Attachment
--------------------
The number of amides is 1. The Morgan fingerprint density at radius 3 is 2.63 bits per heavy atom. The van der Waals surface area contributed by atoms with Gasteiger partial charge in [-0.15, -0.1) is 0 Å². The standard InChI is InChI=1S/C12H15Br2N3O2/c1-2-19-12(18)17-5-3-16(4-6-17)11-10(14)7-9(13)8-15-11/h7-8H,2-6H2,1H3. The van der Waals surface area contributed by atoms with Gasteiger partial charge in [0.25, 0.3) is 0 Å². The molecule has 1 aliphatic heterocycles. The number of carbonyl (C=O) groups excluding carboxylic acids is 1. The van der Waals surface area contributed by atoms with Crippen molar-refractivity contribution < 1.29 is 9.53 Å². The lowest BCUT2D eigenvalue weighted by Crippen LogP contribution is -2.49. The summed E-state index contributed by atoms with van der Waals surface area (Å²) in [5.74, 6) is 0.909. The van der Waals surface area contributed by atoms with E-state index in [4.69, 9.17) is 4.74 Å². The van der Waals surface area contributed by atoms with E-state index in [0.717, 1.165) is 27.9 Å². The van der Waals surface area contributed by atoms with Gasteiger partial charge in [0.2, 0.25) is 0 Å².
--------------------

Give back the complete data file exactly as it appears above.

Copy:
The number of amides is 1. The Morgan fingerprint density at radius 3 is 2.63 bits per heavy atom. The van der Waals surface area contributed by atoms with Gasteiger partial charge in [-0.15, -0.1) is 0 Å². The standard InChI is InChI=1S/C12H15Br2N3O2/c1-2-19-12(18)17-5-3-16(4-6-17)11-10(14)7-9(13)8-15-11/h7-8H,2-6H2,1H3. The van der Waals surface area contributed by atoms with Gasteiger partial charge in [0.25, 0.3) is 0 Å². The molecule has 1 aliphatic heterocycles. The number of carbonyl (C=O) groups excluding carboxylic acids is 1. The van der Waals surface area contributed by atoms with Crippen molar-refractivity contribution < 1.29 is 9.53 Å². The lowest BCUT2D eigenvalue weighted by Crippen LogP contribution is -2.49. The summed E-state index contributed by atoms with van der Waals surface area (Å²) in [5.74, 6) is 0.909. The van der Waals surface area contributed by atoms with E-state index in [4.69, 9.17) is 4.74 Å². The van der Waals surface area contributed by atoms with E-state index in [0.717, 1.165) is 27.9 Å². The van der Waals surface area contributed by atoms with Gasteiger partial charge in [0.2, 0.25) is 0 Å².